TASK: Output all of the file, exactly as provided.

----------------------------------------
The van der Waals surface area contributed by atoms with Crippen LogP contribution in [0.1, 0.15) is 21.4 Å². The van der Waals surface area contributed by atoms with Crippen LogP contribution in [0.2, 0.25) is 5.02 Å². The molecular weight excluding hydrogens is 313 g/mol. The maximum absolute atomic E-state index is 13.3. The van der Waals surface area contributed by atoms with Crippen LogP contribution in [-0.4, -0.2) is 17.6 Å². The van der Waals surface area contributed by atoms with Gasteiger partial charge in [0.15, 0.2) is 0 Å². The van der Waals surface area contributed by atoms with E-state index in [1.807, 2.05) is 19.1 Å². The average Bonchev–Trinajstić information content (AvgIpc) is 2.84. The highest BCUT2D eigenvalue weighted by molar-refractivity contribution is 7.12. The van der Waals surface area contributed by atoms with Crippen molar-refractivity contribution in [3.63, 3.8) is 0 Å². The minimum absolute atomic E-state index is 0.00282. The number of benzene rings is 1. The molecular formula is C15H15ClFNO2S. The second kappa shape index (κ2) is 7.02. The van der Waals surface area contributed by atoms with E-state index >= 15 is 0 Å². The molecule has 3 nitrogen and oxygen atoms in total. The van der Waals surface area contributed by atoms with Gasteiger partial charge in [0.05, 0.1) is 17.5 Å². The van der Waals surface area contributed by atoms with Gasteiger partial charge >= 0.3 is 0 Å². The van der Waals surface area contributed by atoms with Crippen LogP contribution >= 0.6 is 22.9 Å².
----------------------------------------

The van der Waals surface area contributed by atoms with Crippen LogP contribution in [0.1, 0.15) is 21.4 Å². The van der Waals surface area contributed by atoms with Crippen LogP contribution in [0.2, 0.25) is 5.02 Å². The molecular weight excluding hydrogens is 313 g/mol. The maximum absolute atomic E-state index is 13.3. The van der Waals surface area contributed by atoms with Crippen LogP contribution in [-0.4, -0.2) is 17.6 Å². The van der Waals surface area contributed by atoms with Gasteiger partial charge in [0.15, 0.2) is 0 Å². The van der Waals surface area contributed by atoms with E-state index in [1.807, 2.05) is 19.1 Å². The average Bonchev–Trinajstić information content (AvgIpc) is 2.84. The highest BCUT2D eigenvalue weighted by molar-refractivity contribution is 7.12. The van der Waals surface area contributed by atoms with Crippen molar-refractivity contribution in [3.63, 3.8) is 0 Å². The minimum absolute atomic E-state index is 0.00282. The number of benzene rings is 1. The molecular formula is C15H15ClFNO2S. The second kappa shape index (κ2) is 7.02. The van der Waals surface area contributed by atoms with E-state index >= 15 is 0 Å². The molecule has 3 nitrogen and oxygen atoms in total. The van der Waals surface area contributed by atoms with Gasteiger partial charge in [0.05, 0.1) is 17.5 Å². The van der Waals surface area contributed by atoms with Gasteiger partial charge >= 0.3 is 0 Å². The van der Waals surface area contributed by atoms with Crippen LogP contribution >= 0.6 is 22.9 Å².